Deux ouvrières dans l'atelier de couture [Two Seamstresses in the Workroom]
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Deux ouvrières dans l'atelier de couture [Two Seamstresses in the Workroom] 1893
This was probably the first painting by Vuillard to enter a British collection. Vuillard gave it to the Scottish artist Charles Mackie and his wife Anne when they visited Paris in 1893. The women seen in profile in the painting worked for Vuillard's mother in her corset and dress-making business. For a few years in the early 1890s Vuillard's paintings became so highly patterned that they verged on abstraction. It is likely that his day-to-day contact with patterned materials through his mother's work influenced his very intricate, decorative style of painting.

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Abstract art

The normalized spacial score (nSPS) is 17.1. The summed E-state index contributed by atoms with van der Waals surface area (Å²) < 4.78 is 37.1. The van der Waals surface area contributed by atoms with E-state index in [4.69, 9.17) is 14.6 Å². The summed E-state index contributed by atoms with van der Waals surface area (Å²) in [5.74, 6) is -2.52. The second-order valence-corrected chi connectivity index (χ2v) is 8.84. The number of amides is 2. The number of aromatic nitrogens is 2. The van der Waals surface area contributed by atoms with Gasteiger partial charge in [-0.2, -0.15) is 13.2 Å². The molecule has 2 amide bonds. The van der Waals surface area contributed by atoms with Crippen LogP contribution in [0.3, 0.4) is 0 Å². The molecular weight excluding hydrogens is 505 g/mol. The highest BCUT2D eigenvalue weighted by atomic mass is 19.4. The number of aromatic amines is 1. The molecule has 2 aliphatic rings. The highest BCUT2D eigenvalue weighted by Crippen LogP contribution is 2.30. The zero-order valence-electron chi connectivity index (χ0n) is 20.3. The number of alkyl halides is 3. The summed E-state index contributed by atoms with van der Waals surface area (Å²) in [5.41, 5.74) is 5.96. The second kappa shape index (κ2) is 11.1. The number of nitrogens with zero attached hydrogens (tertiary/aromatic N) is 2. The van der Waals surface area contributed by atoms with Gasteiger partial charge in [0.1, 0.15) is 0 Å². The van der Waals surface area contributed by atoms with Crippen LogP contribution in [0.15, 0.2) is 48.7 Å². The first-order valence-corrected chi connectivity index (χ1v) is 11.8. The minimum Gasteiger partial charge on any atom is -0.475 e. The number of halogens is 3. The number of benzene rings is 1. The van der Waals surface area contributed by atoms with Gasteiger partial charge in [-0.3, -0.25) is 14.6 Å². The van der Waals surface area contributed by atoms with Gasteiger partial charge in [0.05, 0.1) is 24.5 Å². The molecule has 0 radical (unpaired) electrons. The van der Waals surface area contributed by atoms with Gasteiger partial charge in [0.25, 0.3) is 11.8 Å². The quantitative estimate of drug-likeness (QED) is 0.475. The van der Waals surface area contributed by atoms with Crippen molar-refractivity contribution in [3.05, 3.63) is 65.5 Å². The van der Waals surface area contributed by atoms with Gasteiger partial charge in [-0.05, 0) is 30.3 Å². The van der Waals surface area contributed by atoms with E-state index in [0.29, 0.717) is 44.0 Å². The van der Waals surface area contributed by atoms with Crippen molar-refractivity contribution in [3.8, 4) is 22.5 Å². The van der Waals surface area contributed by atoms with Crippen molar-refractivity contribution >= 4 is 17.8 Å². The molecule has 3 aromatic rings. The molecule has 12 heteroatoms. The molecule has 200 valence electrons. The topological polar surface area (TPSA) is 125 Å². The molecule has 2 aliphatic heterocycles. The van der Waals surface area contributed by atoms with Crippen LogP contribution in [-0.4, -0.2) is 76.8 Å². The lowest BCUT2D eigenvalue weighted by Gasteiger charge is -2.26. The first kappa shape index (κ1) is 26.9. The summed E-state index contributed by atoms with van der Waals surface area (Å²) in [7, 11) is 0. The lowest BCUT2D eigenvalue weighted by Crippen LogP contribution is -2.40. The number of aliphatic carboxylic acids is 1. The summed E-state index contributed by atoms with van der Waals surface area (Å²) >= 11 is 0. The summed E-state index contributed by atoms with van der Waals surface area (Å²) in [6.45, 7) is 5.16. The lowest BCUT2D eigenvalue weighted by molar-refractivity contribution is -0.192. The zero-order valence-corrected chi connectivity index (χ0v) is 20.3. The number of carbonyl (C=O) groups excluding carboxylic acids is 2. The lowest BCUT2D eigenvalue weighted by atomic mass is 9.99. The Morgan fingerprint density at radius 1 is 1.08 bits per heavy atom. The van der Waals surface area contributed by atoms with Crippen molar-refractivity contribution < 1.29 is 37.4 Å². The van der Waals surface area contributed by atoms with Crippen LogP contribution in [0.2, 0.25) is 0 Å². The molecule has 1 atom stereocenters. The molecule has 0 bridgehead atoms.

Art in which there is no attempt to represent anything existing in the world, particularly used of the 20th century onwards. ‘Abstraction’ refers to the process of making images that may in part derive from the visible world but which are reduced to basic formal elements.

Abstract art

Details

  • Acc. No. GMA 3583
  • Medium Oil on millboard
  • Size 13.30 x 19.40 cm
  • Credit Purchased with assistance from the Art Fund (Scottish Fund) and the National Heritage Memorial Fund 1990